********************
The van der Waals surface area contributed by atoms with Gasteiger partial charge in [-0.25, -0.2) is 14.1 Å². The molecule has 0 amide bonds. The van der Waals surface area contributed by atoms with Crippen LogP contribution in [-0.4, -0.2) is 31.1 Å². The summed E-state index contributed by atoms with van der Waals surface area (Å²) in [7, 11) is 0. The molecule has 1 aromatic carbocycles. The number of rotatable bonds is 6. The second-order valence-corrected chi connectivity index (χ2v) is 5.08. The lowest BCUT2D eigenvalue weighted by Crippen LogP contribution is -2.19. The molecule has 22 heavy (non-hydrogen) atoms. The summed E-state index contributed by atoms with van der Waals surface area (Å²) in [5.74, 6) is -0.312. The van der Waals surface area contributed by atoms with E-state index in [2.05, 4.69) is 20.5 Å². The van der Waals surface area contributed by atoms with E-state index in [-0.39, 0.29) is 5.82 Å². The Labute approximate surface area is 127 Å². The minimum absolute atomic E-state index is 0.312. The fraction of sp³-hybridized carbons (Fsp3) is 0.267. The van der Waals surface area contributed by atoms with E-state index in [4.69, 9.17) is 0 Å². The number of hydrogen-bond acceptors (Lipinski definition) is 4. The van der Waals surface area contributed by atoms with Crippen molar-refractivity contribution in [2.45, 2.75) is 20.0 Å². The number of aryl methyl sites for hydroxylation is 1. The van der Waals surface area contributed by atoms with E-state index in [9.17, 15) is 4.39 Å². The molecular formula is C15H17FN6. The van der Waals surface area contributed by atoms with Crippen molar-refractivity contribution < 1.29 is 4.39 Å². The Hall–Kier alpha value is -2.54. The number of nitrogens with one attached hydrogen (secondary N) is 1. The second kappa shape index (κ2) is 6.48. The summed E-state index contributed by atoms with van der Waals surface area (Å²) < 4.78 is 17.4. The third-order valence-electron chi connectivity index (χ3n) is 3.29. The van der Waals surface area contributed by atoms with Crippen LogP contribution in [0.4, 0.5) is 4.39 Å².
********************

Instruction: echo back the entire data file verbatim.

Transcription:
The van der Waals surface area contributed by atoms with Gasteiger partial charge in [-0.25, -0.2) is 14.1 Å². The molecule has 0 amide bonds. The van der Waals surface area contributed by atoms with Crippen LogP contribution in [-0.4, -0.2) is 31.1 Å². The summed E-state index contributed by atoms with van der Waals surface area (Å²) in [7, 11) is 0. The molecule has 1 aromatic carbocycles. The number of rotatable bonds is 6. The second-order valence-corrected chi connectivity index (χ2v) is 5.08. The lowest BCUT2D eigenvalue weighted by Crippen LogP contribution is -2.19. The molecule has 22 heavy (non-hydrogen) atoms. The summed E-state index contributed by atoms with van der Waals surface area (Å²) in [5.74, 6) is -0.312. The van der Waals surface area contributed by atoms with E-state index in [2.05, 4.69) is 20.5 Å². The van der Waals surface area contributed by atoms with E-state index in [-0.39, 0.29) is 5.82 Å². The Labute approximate surface area is 127 Å². The minimum absolute atomic E-state index is 0.312. The fraction of sp³-hybridized carbons (Fsp3) is 0.267. The van der Waals surface area contributed by atoms with E-state index in [4.69, 9.17) is 0 Å². The number of hydrogen-bond acceptors (Lipinski definition) is 4. The van der Waals surface area contributed by atoms with Crippen molar-refractivity contribution in [2.45, 2.75) is 20.0 Å². The number of aryl methyl sites for hydroxylation is 1. The van der Waals surface area contributed by atoms with E-state index in [9.17, 15) is 4.39 Å². The molecular formula is C15H17FN6. The van der Waals surface area contributed by atoms with Crippen molar-refractivity contribution < 1.29 is 4.39 Å². The Hall–Kier alpha value is -2.54. The number of nitrogens with one attached hydrogen (secondary N) is 1. The second kappa shape index (κ2) is 6.48. The summed E-state index contributed by atoms with van der Waals surface area (Å²) < 4.78 is 17.4. The third-order valence-electron chi connectivity index (χ3n) is 3.29. The van der Waals surface area contributed by atoms with Crippen LogP contribution in [0.4, 0.5) is 4.39 Å².